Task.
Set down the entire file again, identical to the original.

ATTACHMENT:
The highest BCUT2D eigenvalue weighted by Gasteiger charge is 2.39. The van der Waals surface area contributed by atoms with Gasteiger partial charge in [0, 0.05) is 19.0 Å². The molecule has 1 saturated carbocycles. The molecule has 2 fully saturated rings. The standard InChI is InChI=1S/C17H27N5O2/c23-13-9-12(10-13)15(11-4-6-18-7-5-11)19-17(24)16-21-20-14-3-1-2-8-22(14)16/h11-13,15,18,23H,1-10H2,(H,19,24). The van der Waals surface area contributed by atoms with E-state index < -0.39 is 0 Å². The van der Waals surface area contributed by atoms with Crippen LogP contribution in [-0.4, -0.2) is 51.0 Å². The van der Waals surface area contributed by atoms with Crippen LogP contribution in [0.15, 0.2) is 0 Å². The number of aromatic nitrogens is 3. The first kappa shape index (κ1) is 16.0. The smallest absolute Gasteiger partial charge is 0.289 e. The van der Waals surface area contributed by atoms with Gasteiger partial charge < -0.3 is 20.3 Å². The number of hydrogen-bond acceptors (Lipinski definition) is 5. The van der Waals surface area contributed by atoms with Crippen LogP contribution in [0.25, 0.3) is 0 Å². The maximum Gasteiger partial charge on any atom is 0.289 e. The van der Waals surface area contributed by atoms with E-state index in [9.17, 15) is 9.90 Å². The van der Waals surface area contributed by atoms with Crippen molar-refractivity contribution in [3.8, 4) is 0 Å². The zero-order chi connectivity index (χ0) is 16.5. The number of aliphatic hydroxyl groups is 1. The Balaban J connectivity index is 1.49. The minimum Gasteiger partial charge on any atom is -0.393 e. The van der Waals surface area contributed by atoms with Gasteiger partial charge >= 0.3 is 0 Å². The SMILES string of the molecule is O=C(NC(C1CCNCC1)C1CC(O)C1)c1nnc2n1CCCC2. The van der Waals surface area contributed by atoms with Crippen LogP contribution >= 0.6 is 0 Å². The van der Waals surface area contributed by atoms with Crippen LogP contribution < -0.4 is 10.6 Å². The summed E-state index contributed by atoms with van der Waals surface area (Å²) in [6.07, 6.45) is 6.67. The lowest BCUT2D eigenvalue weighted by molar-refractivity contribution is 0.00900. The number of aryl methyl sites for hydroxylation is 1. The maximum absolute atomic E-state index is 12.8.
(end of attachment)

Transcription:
The highest BCUT2D eigenvalue weighted by Gasteiger charge is 2.39. The van der Waals surface area contributed by atoms with Gasteiger partial charge in [0, 0.05) is 19.0 Å². The molecule has 1 saturated carbocycles. The molecule has 2 fully saturated rings. The standard InChI is InChI=1S/C17H27N5O2/c23-13-9-12(10-13)15(11-4-6-18-7-5-11)19-17(24)16-21-20-14-3-1-2-8-22(14)16/h11-13,15,18,23H,1-10H2,(H,19,24). The van der Waals surface area contributed by atoms with E-state index < -0.39 is 0 Å². The van der Waals surface area contributed by atoms with Crippen LogP contribution in [-0.4, -0.2) is 51.0 Å². The van der Waals surface area contributed by atoms with Crippen LogP contribution in [0.15, 0.2) is 0 Å². The number of aromatic nitrogens is 3. The first kappa shape index (κ1) is 16.0. The smallest absolute Gasteiger partial charge is 0.289 e. The van der Waals surface area contributed by atoms with Gasteiger partial charge < -0.3 is 20.3 Å². The number of hydrogen-bond acceptors (Lipinski definition) is 5. The van der Waals surface area contributed by atoms with Crippen LogP contribution in [0.25, 0.3) is 0 Å². The maximum Gasteiger partial charge on any atom is 0.289 e. The van der Waals surface area contributed by atoms with E-state index in [9.17, 15) is 9.90 Å². The van der Waals surface area contributed by atoms with Crippen molar-refractivity contribution in [3.8, 4) is 0 Å². The zero-order chi connectivity index (χ0) is 16.5. The number of aliphatic hydroxyl groups is 1. The Balaban J connectivity index is 1.49. The minimum Gasteiger partial charge on any atom is -0.393 e. The van der Waals surface area contributed by atoms with Gasteiger partial charge >= 0.3 is 0 Å². The SMILES string of the molecule is O=C(NC(C1CCNCC1)C1CC(O)C1)c1nnc2n1CCCC2. The van der Waals surface area contributed by atoms with Crippen LogP contribution >= 0.6 is 0 Å². The van der Waals surface area contributed by atoms with Crippen LogP contribution < -0.4 is 10.6 Å². The summed E-state index contributed by atoms with van der Waals surface area (Å²) in [6.07, 6.45) is 6.67. The lowest BCUT2D eigenvalue weighted by molar-refractivity contribution is 0.00900. The number of aryl methyl sites for hydroxylation is 1. The maximum absolute atomic E-state index is 12.8.